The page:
National Arthritis Week 2017
National Arthritis Week asks people to take action if concerned about joint pain or stiffness
If you have concerns over joint or muscle pain, are experiencing stiffness or exhaustion seek medical advice is the message of National Arthritis Week, which commences on Monday 9 October.
Early diagnosis and timely access to treatment are key to preventing further damage from rheumatic and musculoskeletal diseases (RMDs), including osteoarthritis, rheumatoid arthritis, fibromyalgia, lupus and gout. The theme of the week is “Don’t Delay, Connect Today”.
One million people are living with arthritis in Ireland, affecting men and women of all ages, including children and babies. Arthritis is the largest cause of disability in Ireland, and costs the Exchequer €700 million per annum in lost working days and early retirements. About 165,000 people with arthritis in Ireland are under the age of 55.
Gráinne O’Leary, Head of Services at Arthritis Ireland, said: “Early diagnosis is key to preventing further damage, but arthritis often receives delayed or no diagnosis. If not treated appropriately, daily activities are affected – reducing people’s quality of life and impacting on their physical abilities. Make sure you speak to your doctor if you have any concerns,” she stated.
She continued: “At Arthritis Ireland we have developed a suite of self-management programmes to give people the skills and tools to live with their diagnosis daily. We know from engaging with our community that there is a need for greater services around the country to assist those with arthritis to live a normal, active life and to empower them to work with their health care professionals to manage their condition.”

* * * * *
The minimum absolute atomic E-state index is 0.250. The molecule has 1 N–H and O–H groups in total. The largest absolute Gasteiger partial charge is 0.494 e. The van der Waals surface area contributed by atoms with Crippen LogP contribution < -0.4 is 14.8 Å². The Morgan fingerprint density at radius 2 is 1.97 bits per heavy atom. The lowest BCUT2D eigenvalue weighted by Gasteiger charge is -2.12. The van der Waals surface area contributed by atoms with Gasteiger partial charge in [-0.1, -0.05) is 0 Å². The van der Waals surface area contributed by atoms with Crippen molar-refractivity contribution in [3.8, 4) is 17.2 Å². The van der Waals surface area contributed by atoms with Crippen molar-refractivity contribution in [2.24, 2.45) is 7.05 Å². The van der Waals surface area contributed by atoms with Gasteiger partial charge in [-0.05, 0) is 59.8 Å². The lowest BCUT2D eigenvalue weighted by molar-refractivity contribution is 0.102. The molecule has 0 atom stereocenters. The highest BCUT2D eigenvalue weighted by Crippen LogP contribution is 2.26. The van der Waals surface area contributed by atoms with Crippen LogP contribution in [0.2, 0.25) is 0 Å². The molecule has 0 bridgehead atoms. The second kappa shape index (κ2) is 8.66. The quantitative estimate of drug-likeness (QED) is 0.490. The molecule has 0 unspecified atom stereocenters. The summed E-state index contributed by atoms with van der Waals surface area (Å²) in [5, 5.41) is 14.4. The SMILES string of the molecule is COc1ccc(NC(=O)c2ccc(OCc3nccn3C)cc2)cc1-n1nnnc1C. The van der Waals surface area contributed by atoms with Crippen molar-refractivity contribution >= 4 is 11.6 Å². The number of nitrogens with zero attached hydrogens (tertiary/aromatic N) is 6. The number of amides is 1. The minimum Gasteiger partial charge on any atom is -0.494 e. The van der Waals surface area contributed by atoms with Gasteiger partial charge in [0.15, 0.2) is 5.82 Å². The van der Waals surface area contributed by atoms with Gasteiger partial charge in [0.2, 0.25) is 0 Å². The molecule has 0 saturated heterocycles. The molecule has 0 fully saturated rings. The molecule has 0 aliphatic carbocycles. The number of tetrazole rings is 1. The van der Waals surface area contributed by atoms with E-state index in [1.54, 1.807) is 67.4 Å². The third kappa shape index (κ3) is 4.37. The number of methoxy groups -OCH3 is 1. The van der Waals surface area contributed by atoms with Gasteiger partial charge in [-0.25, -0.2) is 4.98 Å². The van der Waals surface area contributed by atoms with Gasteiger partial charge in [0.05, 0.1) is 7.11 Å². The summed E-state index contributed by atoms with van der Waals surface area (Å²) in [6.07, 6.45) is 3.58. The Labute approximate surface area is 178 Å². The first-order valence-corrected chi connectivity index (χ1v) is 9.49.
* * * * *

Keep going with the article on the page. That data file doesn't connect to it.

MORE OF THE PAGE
Arthritis Ireland has 19 branches around the country which organise a wide range of activities, including walking groups, water therapy, mindfulness and information sessions.
Tim O’Sullivan (65) from Cork, was diagnosed with rheumatoid arthritis (RA) six years ago. He said that his arthritis “came on gradually with the stiffening of the joints and eventually it affected my ankles and I sought medical help. It had a huge impact on my life – I had to give up work eventually. The fear of the unknown is one the hardest aspects of RA and it concerns me not knowing how much it will advance in the future.
“Keeping to a good physical exercise programme is very important to me, both physically and emotionally. My greatest fear is the increased risk of infection due to the RA medication. However, I am very fortunate to have a good medical team and consider myself lucky that I’m responding to the medication at present. Overall, I have found that with the supports that are available, a self-management programme and my medication regime, I have regained a considerable degree of control over my life,” Mr Sullivan said.
Arthritis Ireland is organising an information evening about rheumatoid arthritis, which will take place in Cork on Tuesday 10 October. The organisation’s annual research lecture will take place in Trinity College Dublin on Saturday 14 October. It will feature contributions from Prof. Gerry Wilson (UCD), Prof. Ursula Fearon (TCD) and Dr Charlene Foley (UCD) talking about their current research in rheumatology.
World Arthritis Day (WAD) is recognised internationally on 12 October, and forms part of the wider arthritis week campaign.